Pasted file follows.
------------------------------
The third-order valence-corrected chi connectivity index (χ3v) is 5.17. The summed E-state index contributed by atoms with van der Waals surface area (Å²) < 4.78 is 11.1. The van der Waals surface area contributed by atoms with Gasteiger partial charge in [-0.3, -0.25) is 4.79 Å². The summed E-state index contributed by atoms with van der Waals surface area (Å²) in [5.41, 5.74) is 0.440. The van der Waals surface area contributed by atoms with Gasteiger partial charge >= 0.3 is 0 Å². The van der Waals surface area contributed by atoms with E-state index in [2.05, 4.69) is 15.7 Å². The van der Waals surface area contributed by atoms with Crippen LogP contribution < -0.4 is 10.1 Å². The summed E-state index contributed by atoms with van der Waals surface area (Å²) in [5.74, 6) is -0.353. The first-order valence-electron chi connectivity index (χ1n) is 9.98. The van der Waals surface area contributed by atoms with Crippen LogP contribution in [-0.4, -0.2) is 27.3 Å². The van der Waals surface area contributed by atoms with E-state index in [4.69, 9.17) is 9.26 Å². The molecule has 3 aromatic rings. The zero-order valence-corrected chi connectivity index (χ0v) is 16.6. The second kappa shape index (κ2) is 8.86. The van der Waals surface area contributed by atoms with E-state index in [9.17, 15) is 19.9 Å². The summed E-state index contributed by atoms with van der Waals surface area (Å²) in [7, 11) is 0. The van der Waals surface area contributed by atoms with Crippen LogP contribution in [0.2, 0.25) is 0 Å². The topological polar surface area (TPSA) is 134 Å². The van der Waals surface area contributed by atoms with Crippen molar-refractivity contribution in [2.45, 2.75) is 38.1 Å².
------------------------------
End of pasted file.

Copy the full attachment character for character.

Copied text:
The third-order valence-corrected chi connectivity index (χ3v) is 5.17. The summed E-state index contributed by atoms with van der Waals surface area (Å²) < 4.78 is 11.1. The van der Waals surface area contributed by atoms with Gasteiger partial charge in [-0.3, -0.25) is 4.79 Å². The summed E-state index contributed by atoms with van der Waals surface area (Å²) in [5.41, 5.74) is 0.440. The van der Waals surface area contributed by atoms with Gasteiger partial charge >= 0.3 is 0 Å². The van der Waals surface area contributed by atoms with E-state index in [2.05, 4.69) is 15.7 Å². The van der Waals surface area contributed by atoms with Crippen LogP contribution < -0.4 is 10.1 Å². The summed E-state index contributed by atoms with van der Waals surface area (Å²) in [5.74, 6) is -0.353. The first-order valence-electron chi connectivity index (χ1n) is 9.98. The van der Waals surface area contributed by atoms with Crippen LogP contribution in [-0.4, -0.2) is 27.3 Å². The van der Waals surface area contributed by atoms with E-state index in [4.69, 9.17) is 9.26 Å². The molecule has 3 aromatic rings. The zero-order valence-corrected chi connectivity index (χ0v) is 16.6. The second kappa shape index (κ2) is 8.86. The van der Waals surface area contributed by atoms with E-state index in [9.17, 15) is 19.9 Å². The summed E-state index contributed by atoms with van der Waals surface area (Å²) in [7, 11) is 0. The van der Waals surface area contributed by atoms with Crippen LogP contribution in [0.2, 0.25) is 0 Å². The topological polar surface area (TPSA) is 134 Å². The van der Waals surface area contributed by atoms with Crippen molar-refractivity contribution in [2.45, 2.75) is 38.1 Å².